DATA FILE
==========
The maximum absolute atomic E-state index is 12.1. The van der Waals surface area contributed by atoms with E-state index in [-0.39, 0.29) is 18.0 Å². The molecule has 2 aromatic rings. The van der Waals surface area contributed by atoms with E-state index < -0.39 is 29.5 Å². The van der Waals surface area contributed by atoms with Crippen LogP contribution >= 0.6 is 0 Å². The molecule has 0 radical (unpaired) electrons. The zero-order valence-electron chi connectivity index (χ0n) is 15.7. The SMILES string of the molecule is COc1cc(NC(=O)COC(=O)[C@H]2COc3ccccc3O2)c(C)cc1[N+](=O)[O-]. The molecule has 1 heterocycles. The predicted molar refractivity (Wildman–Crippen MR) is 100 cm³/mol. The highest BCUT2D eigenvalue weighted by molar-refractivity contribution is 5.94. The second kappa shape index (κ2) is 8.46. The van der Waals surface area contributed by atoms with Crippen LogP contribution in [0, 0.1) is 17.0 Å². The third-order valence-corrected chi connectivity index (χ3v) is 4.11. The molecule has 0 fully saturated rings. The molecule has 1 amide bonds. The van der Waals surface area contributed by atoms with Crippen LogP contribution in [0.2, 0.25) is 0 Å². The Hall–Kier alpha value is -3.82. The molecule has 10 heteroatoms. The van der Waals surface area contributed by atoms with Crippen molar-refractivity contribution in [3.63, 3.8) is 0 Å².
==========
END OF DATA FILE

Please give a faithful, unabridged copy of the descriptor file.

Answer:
The maximum absolute atomic E-state index is 12.1. The van der Waals surface area contributed by atoms with E-state index in [-0.39, 0.29) is 18.0 Å². The molecule has 2 aromatic rings. The van der Waals surface area contributed by atoms with E-state index < -0.39 is 29.5 Å². The van der Waals surface area contributed by atoms with Crippen LogP contribution >= 0.6 is 0 Å². The molecule has 0 radical (unpaired) electrons. The zero-order valence-electron chi connectivity index (χ0n) is 15.7. The SMILES string of the molecule is COc1cc(NC(=O)COC(=O)[C@H]2COc3ccccc3O2)c(C)cc1[N+](=O)[O-]. The molecule has 1 heterocycles. The predicted molar refractivity (Wildman–Crippen MR) is 100 cm³/mol. The highest BCUT2D eigenvalue weighted by molar-refractivity contribution is 5.94. The second kappa shape index (κ2) is 8.46. The van der Waals surface area contributed by atoms with Crippen LogP contribution in [0, 0.1) is 17.0 Å². The third-order valence-corrected chi connectivity index (χ3v) is 4.11. The molecule has 0 fully saturated rings. The molecule has 1 amide bonds. The van der Waals surface area contributed by atoms with Crippen LogP contribution in [0.2, 0.25) is 0 Å². The Hall–Kier alpha value is -3.82. The molecule has 10 heteroatoms. The van der Waals surface area contributed by atoms with Crippen molar-refractivity contribution in [3.63, 3.8) is 0 Å².